A reader of this site called Allison left a comment on my piece on arrested development that I found fascinaning. She describes how Husserl of phenomenology fame views constructivism and authentic learning. I have to admit, though, that I had hitherto been unaware that educationists have ever heard of Husserl, let alone have sufficient knowledge of phenomenology to distort it to absurd lengths:
How sad that the constructivists in education misused the ideas from such wonderful philosophers as Husserl and Wittgenstein.
Husserl, in particular, was terrified that within a generation, all modern knowledge could be lost. From his perspective, we were standing on such a tower of shoulders of giants that we could fall due to some calamity (war, plague, etc.) and we couldn't even reconstruct the society we'd had before. So he set out to find the "Authentic description" for things--for concepts, ideas, words, traits, algorithms, experiences. He was trying to write down a body of knowledge as best as possible so that we wouldn't have to start over with a blank slate.
This idea of his led him to be one of the founders of phenomenology, a philosophy much maligned for many unfair reasons. Between Husserl and Heidegger, phenomenology came up with any explanation for learning called the Hermeneutic circle, which explains that constructivism is a necessary component for authentic learning.
But in the circle, all of the rote learning is a REQUIREMENT before the constructivist reaching BECOMES authentic.
Here's an example: At first, you don't know things like your times tables. You don't know 6 times 7 off the top of your head. You must inauthentically calculate it, say by adding 6 7s. You are unsure of your answer, maybe. (And you have yet to REALLY be convinced that adding 7 6s produces the same answer.) You have doubt still. Over time, though, you learn your times tables by rote (still inauthentically at first) because you are forced to. So now when asked, 6 times 7 is 42 AND 7 time s 6 is 42. You don't think about why; it's just the rule.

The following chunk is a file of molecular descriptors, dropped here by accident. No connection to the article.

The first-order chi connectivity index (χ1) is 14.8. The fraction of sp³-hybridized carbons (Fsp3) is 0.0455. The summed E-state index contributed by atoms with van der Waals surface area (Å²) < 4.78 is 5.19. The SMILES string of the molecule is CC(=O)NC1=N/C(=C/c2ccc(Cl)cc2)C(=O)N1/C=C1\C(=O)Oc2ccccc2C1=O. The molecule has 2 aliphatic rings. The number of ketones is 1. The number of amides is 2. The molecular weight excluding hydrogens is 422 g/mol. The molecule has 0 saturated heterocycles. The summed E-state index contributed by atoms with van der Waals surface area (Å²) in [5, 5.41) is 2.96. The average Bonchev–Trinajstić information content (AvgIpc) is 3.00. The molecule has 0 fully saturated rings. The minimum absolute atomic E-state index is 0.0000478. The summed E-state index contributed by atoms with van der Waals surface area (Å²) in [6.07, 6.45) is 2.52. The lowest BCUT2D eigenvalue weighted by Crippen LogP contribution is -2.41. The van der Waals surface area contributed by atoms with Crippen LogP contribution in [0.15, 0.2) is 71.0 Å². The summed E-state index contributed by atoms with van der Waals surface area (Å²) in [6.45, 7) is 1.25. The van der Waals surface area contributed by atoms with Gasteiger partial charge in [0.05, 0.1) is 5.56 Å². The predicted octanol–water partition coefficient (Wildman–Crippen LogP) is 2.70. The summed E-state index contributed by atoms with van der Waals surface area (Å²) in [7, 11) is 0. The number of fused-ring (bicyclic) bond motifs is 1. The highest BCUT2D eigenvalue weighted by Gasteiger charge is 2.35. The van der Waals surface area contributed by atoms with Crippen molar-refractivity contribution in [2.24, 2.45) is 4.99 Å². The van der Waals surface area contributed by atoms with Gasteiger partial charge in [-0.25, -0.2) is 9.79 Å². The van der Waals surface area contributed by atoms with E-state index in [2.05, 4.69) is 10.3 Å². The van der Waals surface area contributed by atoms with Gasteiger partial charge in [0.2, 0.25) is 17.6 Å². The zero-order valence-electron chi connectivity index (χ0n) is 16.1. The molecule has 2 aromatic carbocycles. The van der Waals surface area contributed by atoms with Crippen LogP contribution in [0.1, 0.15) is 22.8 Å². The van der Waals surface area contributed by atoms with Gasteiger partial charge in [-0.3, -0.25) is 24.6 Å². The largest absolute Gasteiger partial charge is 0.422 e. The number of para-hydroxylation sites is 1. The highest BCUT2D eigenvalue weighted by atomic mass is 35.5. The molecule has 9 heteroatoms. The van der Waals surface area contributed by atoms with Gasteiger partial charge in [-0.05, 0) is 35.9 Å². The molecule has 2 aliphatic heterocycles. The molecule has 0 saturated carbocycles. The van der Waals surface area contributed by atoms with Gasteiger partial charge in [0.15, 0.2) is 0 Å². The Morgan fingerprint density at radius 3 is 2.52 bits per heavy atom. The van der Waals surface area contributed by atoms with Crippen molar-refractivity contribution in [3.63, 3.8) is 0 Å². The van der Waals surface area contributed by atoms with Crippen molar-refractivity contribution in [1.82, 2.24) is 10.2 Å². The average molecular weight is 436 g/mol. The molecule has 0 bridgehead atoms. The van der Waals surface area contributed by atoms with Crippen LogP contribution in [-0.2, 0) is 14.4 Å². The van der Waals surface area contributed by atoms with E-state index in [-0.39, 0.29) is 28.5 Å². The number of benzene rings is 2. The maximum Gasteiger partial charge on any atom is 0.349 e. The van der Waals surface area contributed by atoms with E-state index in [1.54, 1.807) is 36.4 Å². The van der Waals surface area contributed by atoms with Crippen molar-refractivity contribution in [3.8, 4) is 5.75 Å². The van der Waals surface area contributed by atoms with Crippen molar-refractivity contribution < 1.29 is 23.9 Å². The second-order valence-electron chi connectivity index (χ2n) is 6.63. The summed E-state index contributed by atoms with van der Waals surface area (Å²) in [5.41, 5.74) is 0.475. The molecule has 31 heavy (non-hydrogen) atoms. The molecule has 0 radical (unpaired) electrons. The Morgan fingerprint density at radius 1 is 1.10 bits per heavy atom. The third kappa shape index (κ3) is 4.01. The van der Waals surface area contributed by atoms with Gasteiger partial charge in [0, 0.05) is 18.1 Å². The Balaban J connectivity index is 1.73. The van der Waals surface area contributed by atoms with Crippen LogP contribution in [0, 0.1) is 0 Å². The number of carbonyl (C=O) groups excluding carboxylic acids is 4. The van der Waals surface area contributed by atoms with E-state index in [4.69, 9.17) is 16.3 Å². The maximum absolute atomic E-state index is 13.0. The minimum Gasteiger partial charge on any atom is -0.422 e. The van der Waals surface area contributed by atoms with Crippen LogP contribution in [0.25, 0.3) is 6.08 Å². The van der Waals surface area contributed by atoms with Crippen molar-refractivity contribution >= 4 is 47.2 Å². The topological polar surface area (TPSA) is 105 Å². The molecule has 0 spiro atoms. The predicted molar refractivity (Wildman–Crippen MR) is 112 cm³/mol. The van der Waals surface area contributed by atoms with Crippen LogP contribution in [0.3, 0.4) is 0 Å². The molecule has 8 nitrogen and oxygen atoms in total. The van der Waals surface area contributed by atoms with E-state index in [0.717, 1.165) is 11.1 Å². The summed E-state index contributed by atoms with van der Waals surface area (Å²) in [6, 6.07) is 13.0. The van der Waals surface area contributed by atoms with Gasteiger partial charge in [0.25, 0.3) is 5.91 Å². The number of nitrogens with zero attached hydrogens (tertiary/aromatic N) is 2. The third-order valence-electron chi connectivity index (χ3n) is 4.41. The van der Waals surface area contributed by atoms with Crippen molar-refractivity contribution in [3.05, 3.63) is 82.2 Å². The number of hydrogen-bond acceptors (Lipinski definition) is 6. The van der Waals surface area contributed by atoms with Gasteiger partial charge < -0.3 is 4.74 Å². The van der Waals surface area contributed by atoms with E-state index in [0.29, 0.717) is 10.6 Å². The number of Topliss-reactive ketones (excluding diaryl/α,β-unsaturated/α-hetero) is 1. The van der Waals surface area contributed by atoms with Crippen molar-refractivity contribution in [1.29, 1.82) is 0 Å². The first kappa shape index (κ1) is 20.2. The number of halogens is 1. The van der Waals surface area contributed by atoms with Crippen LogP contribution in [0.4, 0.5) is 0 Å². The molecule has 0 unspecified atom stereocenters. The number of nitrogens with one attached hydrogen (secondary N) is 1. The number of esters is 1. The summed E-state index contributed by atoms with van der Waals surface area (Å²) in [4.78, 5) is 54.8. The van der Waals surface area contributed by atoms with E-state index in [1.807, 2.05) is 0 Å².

Eventually, you learn the tables so well that they become known to you, and you have no doubt that 6 times 7 is 42.
Now, you start working on another problem: 2 times 21. Now, this isn't in your times table. You have doubt; you are forced to try and discover something you DO know that helps you solve the problem. In doing so, you may learn something fascinating: that 2 times 21 is 2 times 3 times 7. This may be one of the first times that you've even NOTICED factors before. You finally, unsurely at first, guess that maybe 21 times 2 is 6 times 7, because 2 times 3 is 6.
But now, you're beginning to guess something FASCINATING: that factors are associative! This is still unsteady to you, so you fall back on the KNOWN, the rote: and you start examining other multiples: 3 times 14, for example. lo and behold, this is 3 times 2 times 7!
This is an example of the hermeneutic circle at work: every time you learn something inauthentically, it becomes the basis for a future authentic learning. All learning is predicated on prior learning--and ironically, predicated on "learning" in such a way that you even FORGOT that it was strange that you knew that fact, and yet, this time around, that fact you were convince of, leads you to an A-Ha! you never saw before.
And over time, you know these truths so deeply that you KNOW all numbers have prime factorizations; then at some later layer, you understand the beauty of diophantine equations because of what you've "always known" about prime factorizations, etc.
So the original constructivists, who were trying to get at authentic learning, which always involves moving into the unknown, understood that you must ALWAYS predicate that unknown on the known. (In fact, ask a phenomenologist what the bottom layer of that predication is, and he'll probably tell you something fascinating: the top!)